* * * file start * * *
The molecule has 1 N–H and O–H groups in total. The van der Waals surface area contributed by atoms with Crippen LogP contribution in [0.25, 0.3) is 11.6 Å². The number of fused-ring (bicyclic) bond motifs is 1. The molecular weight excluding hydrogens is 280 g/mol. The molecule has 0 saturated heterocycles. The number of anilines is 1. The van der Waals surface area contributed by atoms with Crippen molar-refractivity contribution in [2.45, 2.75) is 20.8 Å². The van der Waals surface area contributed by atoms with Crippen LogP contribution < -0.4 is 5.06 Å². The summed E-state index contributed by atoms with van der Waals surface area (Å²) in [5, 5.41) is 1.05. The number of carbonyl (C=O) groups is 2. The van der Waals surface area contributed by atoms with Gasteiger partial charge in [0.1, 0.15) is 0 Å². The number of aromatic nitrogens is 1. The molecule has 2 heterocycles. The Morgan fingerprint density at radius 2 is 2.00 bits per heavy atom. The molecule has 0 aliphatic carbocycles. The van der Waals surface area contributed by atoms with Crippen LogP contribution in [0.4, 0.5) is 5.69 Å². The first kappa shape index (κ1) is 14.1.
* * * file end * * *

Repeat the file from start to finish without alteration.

The molecule has 1 N–H and O–H groups in total. The van der Waals surface area contributed by atoms with Crippen LogP contribution in [0.25, 0.3) is 11.6 Å². The number of fused-ring (bicyclic) bond motifs is 1. The molecular weight excluding hydrogens is 280 g/mol. The molecule has 0 saturated heterocycles. The number of anilines is 1. The van der Waals surface area contributed by atoms with Crippen molar-refractivity contribution in [2.45, 2.75) is 20.8 Å². The van der Waals surface area contributed by atoms with Crippen LogP contribution < -0.4 is 5.06 Å². The summed E-state index contributed by atoms with van der Waals surface area (Å²) in [5, 5.41) is 1.05. The number of carbonyl (C=O) groups is 2. The van der Waals surface area contributed by atoms with Gasteiger partial charge in [0.1, 0.15) is 0 Å². The number of aromatic nitrogens is 1. The molecule has 2 heterocycles. The Morgan fingerprint density at radius 2 is 2.00 bits per heavy atom. The molecule has 0 aliphatic carbocycles. The van der Waals surface area contributed by atoms with Crippen LogP contribution in [0.4, 0.5) is 5.69 Å². The first kappa shape index (κ1) is 14.1.